What's a rare vehicle? Well, my litmus test is simple: if there's more evidence for Jesus than a particular vehicle, it's probably pretty rare. With just three photos of the Geo Tracker Hugger—and two of them slightly different versions of the same image—well, I'd say it's long since been recycled to make screen door hinges and cat litter trays.
First, this what the General Motors styling studio was cranking out in 1990…let that sink in for a moment. With colours from Nerf and leather seats fitted to a trucklet with no roof and holes in its doors, the outcome is not exactly tasteful. (This is the year the studio graced us with the GMC Transcend, so it's hard to believe the Hugger was an anomaly.)
What do we know about the Hugger is thanks to (presumably) an intern at Popular Mechanics, who wrote a few paragraphs on the 'ute in 1990:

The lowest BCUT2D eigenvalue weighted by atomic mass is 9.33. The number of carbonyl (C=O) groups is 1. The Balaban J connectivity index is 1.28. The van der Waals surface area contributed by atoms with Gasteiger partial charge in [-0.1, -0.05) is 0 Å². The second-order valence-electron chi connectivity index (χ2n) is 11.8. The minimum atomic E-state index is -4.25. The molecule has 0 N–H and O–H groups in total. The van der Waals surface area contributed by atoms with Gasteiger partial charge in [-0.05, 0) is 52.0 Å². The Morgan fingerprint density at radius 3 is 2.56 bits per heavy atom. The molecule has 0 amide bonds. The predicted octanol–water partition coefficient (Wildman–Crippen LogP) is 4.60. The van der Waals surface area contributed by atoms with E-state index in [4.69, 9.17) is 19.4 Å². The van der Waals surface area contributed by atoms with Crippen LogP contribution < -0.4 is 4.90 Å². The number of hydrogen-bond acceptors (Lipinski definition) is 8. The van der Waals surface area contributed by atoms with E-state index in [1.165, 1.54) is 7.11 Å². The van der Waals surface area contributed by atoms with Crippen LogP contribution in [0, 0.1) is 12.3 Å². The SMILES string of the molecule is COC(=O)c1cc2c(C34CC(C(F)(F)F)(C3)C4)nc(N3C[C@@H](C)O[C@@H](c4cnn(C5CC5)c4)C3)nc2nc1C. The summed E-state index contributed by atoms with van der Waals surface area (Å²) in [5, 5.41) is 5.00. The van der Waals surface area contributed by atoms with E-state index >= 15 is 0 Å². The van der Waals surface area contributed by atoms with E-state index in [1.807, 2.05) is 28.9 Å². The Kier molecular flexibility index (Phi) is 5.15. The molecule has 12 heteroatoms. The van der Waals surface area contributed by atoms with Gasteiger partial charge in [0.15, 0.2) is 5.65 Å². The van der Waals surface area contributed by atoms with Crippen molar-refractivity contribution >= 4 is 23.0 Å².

"The Hugger exercise on the Geo Tracker convertible is definitely not for introverts. Its screaming zonker fluorescent paint job could easily be a landing beacon for UFOs.
The designers went for a fun, rugged look here in creating a really basic recreational vehicle like the original Jeep. They muscled up the front end with a fibreglass version of the full-size CK pickup grille and tube bumpers. The Tracker designers also achieved an open-air look by eliminating the top, chucking away the rear seats, hardware, and carpeting, making for a 2-seat minipickup."
If you think this is bad, well, there's always the Geo Tracker Back Pack…and the Geo dancers (video below).